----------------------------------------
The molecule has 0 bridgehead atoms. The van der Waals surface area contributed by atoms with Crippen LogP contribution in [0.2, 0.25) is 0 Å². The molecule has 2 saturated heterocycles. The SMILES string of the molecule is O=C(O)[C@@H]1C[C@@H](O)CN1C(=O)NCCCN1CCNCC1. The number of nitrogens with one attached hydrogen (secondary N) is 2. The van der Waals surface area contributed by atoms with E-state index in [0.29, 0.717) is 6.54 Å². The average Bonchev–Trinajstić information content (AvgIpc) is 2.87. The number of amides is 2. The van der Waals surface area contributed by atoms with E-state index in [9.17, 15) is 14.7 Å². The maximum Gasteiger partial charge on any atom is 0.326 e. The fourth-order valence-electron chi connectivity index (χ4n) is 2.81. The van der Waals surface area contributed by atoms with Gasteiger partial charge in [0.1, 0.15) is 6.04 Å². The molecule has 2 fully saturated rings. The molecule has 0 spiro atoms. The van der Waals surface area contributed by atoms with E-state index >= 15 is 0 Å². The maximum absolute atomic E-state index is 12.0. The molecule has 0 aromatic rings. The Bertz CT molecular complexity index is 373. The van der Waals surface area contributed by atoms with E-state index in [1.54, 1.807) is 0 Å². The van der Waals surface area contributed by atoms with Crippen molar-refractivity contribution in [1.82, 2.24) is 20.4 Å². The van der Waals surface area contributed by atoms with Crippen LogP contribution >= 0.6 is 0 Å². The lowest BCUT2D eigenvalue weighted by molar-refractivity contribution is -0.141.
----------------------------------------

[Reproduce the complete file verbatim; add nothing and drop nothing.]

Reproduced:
The molecule has 0 bridgehead atoms. The van der Waals surface area contributed by atoms with Crippen LogP contribution in [0.2, 0.25) is 0 Å². The molecule has 2 saturated heterocycles. The SMILES string of the molecule is O=C(O)[C@@H]1C[C@@H](O)CN1C(=O)NCCCN1CCNCC1. The number of nitrogens with one attached hydrogen (secondary N) is 2. The van der Waals surface area contributed by atoms with E-state index in [0.29, 0.717) is 6.54 Å². The average Bonchev–Trinajstić information content (AvgIpc) is 2.87. The number of amides is 2. The van der Waals surface area contributed by atoms with E-state index in [9.17, 15) is 14.7 Å². The maximum Gasteiger partial charge on any atom is 0.326 e. The fourth-order valence-electron chi connectivity index (χ4n) is 2.81. The van der Waals surface area contributed by atoms with Gasteiger partial charge in [0.1, 0.15) is 6.04 Å². The molecule has 2 fully saturated rings. The molecule has 0 spiro atoms. The van der Waals surface area contributed by atoms with E-state index >= 15 is 0 Å². The maximum absolute atomic E-state index is 12.0. The molecule has 0 aromatic rings. The Bertz CT molecular complexity index is 373. The van der Waals surface area contributed by atoms with E-state index in [1.54, 1.807) is 0 Å². The van der Waals surface area contributed by atoms with Crippen molar-refractivity contribution in [1.82, 2.24) is 20.4 Å². The van der Waals surface area contributed by atoms with Crippen LogP contribution >= 0.6 is 0 Å². The lowest BCUT2D eigenvalue weighted by molar-refractivity contribution is -0.141.